A service provider that wants to be found by users of a data resolver network has to submit its service advertisement to at least one data resolver. The advertisement is the means through which the service provider registers the content of its service, and the only means through which that the data resolver can determine that the service provider exists. The data resolver determines if there are service providers that satisfy queries from the users (data-resolver clients) based on the advertisement data. In this embodiment, the service advertisement has two sections. One section contains the description of the service, which is in a form that can be easily parsed and queried by the data resolver. Another section has information on how and where to access the service.
FIG. 1 shows two examples of the advertisement data, one for a fast food restaurant 100 and another for a car 110. The fast food advertisement 100 shows the queriable section 101 that is expressed in simple name-value pairs, and the access-information section 102 that shows a simple URL string. In this example advertisement, the majority of the name-value pairs are static and remain unchanged over time. However, one name-value pair is dynamic and changes frequently. The TimeToWait data 103 is being updated, for example, once every 30 seconds. In the car advertisement 110, the queriable section 111 is expressed in XML and the access information 112 is a WSDL document. The WSDL document does not need to be embedded in the advertisement, and a URL reference to the document may be sufficient. The dynamic information that changes frequently in the car advertisement 110 is the location of the car 113. The car is a mobile service provider whose location changes, and this change is reflected in its service advertisement once every 10 seconds.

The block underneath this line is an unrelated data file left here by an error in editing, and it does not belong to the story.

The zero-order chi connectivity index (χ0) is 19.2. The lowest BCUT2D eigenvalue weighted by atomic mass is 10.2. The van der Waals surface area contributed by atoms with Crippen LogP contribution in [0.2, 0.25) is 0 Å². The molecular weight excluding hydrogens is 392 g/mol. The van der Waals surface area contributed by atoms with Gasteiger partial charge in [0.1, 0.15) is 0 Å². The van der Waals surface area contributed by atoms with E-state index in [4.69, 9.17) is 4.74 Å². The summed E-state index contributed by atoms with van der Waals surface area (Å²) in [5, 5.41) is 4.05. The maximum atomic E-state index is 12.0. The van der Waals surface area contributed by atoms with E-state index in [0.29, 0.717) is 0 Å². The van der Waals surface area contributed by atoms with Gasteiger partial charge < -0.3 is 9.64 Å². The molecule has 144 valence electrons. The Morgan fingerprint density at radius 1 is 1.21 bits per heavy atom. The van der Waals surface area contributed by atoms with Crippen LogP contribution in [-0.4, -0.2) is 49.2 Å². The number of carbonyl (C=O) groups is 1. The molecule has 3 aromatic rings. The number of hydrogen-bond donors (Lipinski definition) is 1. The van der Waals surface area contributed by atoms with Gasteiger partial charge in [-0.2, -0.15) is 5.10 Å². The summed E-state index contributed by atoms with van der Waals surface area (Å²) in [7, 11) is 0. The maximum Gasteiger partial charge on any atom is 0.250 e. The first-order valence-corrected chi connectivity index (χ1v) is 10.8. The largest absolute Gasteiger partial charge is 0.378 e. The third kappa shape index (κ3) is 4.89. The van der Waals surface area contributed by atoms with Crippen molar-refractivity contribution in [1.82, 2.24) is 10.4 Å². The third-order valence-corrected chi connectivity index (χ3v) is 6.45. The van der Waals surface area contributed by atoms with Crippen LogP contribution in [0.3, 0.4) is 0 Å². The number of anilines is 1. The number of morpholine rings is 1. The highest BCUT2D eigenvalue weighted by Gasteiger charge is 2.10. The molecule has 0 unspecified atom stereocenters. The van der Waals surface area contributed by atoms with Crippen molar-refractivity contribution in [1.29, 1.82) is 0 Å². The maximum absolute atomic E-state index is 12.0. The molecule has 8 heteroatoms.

A service record is a superset of the information containing a service advertisement, and it also may have meta data that helps the data resolver during the resolution of a query. This meta data may be added either by the data resolver or by a service provider (or its agent) to give additional hints to the data resolver during its query processing.
 B. Data Resolver
 The basic function of a data resolver is to efficiently process the query received from users and to store and manage service advertisements obtained from service providers or their agents. One way to implement this function is the traditional approach of using a database system. In order to make the system scalable and robust, a distributed but fully replicated data resolver network is used. Though this fully replicated model is simple, it creates other problems. For example, replication across multiple replicas consumes large amount of bandwidth and directory entries may be out of synchronization between replicas until the next replication time. Alternatively, scalability and robustness can be achieved by using a partially replicated and distributed data resolver network that uses less storage and bandwidth resources without sacrificing the scalability requirement.
 The data-resolver network described herein is preferably built using a wide-area content-based routing network. This approach leverages the routing and scalability of the this network.
FIG. 2 shows an example of a configuration of a data resolver. The data resolver 201 is connected to a content-based routing network 200. The data resolver 201 has a query processing unit 210, a service record manager 211, a categorizer 212 and a service record cache 213 that holds the service records. If an overall system supports a queue-based messaging model for transmitting and receiving queries, responses and other messages, the data resolver 201 may contain a transmission queue 214 and a reception queue 215.
 The data resolver 201 listens for client queries 202 and service advertisements 203. In this embodiment, it has at least two publishing channels opened to the content-based routing network, one for publishing queries 204 and another for publishing service records 205. The data resolver 201 also has at least two subscription channels opened to the content-based routing network, one for subscribing to query responses 206 and another for subscribing to the service records 207. These are the typical numbers of publishing and subscription channels that are needed by a data resolver to participate in a data resolver network. If necessary, the data resolver can also establish special and temporary publishing and subscription channels for a service category, to leverage the filtering function of the content-based routing network. The use of temporary channels will be described later.